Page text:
Interpersonal Consumer Decision Making
Consumption is not an isolated phenomenon, but quite frequently involves the (in)direct presence of others. For example, people give gifts to, share possessions with, and favor others. In this dissertation I explore how others influence people’s decisions in different interpersonal consumption occasions. The goal is to gain a better understanding of interpersonal consumption decisions that people make to benefit others, to enhance consumer well-being and to provide recommendations for marketers.
The first part of this dissertation addresses gift giving. In particular, it focuses on the motivations of consumers to give a gift and on the strategies that guide gift selection. An apology motive (i.e., the aim to apologize for harm done to the gift recipient) is consistently found to negatively affect the recipient’s gift product evaluation and apology gifts are found to fall short on the giver’s goal to resolve the recipient’s angry feelings. Moreover, recipients like a gift that resembles the giver – even when they dislike the giver.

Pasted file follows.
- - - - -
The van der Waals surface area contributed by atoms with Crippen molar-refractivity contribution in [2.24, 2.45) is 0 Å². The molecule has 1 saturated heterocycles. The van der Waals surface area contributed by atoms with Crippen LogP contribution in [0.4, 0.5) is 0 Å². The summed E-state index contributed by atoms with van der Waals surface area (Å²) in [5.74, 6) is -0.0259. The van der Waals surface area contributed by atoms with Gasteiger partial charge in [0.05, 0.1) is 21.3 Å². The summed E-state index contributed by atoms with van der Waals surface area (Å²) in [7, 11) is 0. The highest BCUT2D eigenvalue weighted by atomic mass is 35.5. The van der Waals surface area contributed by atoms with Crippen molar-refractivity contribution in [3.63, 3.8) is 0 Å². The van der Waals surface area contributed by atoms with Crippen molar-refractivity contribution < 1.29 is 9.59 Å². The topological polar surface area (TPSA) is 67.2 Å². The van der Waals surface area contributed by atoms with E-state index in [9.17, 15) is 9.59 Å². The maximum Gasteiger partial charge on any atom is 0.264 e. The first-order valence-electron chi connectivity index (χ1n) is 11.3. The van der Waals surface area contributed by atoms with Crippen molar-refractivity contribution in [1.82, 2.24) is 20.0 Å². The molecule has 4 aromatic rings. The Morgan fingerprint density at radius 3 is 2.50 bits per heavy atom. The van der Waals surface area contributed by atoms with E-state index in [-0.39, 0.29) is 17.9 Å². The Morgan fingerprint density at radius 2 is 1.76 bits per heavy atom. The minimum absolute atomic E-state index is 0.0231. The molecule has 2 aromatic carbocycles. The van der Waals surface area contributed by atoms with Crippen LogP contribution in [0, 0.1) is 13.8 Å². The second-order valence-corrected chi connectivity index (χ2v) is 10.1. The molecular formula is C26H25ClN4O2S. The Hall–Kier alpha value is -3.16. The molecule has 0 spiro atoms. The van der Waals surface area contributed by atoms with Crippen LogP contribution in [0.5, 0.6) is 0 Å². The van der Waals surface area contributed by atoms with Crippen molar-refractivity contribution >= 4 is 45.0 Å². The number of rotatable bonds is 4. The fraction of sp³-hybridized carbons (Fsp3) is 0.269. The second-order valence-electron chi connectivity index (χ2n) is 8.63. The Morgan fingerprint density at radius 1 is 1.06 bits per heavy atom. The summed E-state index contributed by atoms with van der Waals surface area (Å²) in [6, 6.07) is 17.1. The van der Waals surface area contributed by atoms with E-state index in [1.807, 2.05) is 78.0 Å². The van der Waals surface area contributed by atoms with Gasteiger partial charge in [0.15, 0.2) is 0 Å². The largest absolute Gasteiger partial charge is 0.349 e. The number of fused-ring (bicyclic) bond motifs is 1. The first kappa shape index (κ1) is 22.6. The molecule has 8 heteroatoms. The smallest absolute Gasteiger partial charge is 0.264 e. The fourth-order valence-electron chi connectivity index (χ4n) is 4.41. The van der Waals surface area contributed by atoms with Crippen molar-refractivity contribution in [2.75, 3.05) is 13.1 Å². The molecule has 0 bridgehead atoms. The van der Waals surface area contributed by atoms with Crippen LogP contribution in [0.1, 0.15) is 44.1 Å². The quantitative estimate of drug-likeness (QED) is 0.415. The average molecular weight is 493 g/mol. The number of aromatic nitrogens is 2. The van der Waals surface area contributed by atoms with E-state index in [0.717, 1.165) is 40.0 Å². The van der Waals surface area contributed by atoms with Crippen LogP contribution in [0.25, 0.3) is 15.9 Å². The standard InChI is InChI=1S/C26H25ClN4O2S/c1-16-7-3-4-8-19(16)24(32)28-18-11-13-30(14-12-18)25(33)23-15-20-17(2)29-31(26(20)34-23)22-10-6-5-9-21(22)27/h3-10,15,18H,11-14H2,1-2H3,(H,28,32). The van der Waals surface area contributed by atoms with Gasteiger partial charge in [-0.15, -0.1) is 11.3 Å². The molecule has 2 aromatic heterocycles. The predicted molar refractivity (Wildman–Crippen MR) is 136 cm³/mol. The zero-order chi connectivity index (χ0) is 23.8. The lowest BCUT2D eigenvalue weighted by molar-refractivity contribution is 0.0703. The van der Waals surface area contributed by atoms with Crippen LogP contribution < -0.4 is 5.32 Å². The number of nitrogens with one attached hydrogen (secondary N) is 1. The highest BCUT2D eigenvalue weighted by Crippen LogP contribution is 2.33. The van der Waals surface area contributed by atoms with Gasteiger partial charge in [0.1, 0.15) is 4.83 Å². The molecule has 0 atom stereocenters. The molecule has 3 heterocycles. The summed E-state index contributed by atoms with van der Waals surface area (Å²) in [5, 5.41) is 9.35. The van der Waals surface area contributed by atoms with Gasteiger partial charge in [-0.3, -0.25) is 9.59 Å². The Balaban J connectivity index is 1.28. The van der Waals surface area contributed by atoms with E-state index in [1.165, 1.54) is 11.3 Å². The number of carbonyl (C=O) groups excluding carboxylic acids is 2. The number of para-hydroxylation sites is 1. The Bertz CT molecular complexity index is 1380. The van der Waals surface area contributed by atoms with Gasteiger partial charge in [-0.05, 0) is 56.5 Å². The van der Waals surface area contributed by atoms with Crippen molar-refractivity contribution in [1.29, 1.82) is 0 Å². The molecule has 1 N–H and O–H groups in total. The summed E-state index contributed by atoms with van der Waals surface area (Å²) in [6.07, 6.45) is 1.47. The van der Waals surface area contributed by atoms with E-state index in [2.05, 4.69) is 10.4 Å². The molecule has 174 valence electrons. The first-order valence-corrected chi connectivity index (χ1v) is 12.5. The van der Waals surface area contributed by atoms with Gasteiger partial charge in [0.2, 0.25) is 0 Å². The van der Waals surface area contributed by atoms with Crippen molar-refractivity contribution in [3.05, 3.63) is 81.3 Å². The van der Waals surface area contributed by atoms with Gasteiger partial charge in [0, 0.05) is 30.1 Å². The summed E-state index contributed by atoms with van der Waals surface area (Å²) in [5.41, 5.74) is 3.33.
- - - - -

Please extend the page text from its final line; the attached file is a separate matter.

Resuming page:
The second part deals with other non-ritualized gestures, addressing how favors are initiated and received. Although the opposite has been suggested, consumers feel more inclined to return a favor received from a friend than a favor received from a commercial partner. Consumers are generous towards friends and give away their possessions. Nonetheless, friends find it difficult to accept such kind gestures and would rather borrow instead of receive a possession from a friend.
Overall, the interpersonal consumption research presented in this dissertation provides insights for both consumers and marketers and challenges them to improve their practices in the domain of gifts and non-ritualized favors. Marketers should reconsider the positioning of products as apology gifts. They could also optimize their search engine algorithms to recommend gifts that relate to previous purchases of their customers. In addition, marketers should be aware that a favor given to a customer might not lead to the aimed reciprocal benefits for the company.